In the 1966 movie Fantastic Voyage, a submarine and its crew shrink to the size of a microbe in order to travel into the body of an escaped Soviet scientist and remove a blood clot in his brain. The film gave viewers a glimpse into a possible future where doctors could treat patients by going directly to the source of the problem instead of being limited by the inaccessibility of most parts of the human body. This dream of a tiny submarine that can be piloted through the human body to deliver medical care remains, even 50 years later, in the realm of science fiction. However, Miskin and coworkers at Cornell University have brought us one step closer to making this a reality with their recent development of autonomous microscale machines.
Sometimes I read papers that enhance my understanding of how the universe works, and sometimes I read papers about fundamental research leading to promising new technologies. Occasionally though, I read a paper that is just inherently cool. The paper by Fernando Soto, Aida Martin, and friends in ACS Nano, titled "Acoustic Microcannons: Toward Advanced Microballistics" is such a paper.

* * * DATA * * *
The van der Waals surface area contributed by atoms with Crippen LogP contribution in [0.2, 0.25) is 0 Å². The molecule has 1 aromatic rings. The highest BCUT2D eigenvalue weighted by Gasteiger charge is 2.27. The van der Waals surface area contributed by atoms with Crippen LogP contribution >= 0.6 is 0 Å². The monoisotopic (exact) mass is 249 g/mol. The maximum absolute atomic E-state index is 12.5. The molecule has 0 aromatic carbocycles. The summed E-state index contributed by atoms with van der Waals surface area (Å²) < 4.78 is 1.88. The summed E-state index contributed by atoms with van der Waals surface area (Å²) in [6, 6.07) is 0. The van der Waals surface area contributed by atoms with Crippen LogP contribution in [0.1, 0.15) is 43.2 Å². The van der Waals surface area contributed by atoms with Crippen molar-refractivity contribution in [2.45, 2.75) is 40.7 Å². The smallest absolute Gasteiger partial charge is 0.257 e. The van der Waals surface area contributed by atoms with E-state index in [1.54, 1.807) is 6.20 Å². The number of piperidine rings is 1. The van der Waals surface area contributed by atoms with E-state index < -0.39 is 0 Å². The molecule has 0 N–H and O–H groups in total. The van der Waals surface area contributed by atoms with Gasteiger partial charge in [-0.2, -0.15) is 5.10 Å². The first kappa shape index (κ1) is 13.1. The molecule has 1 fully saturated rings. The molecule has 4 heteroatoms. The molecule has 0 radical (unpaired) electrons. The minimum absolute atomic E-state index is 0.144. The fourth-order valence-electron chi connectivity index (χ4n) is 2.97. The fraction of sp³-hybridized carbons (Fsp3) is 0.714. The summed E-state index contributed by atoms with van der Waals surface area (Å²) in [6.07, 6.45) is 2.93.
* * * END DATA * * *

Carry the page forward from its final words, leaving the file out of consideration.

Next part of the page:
Try taking out your earphones from your pocket and, in all probability, you’ll find knots and entanglements between the ends. As it turns out, this knotting effect is not limited to macroscopic objects, but occurs on the nanoscale as well. A DNA molecule that carries the genetic information of a living organism is actually a long string-like polymer, so you can imagine that it would also get tangled up just like the cords of your earphones. In today’s paper, Calin Plesa and his colleagues at TU Delft are able to observe and measure these knots in DNA strands and uncover behaviour which has not been observed before.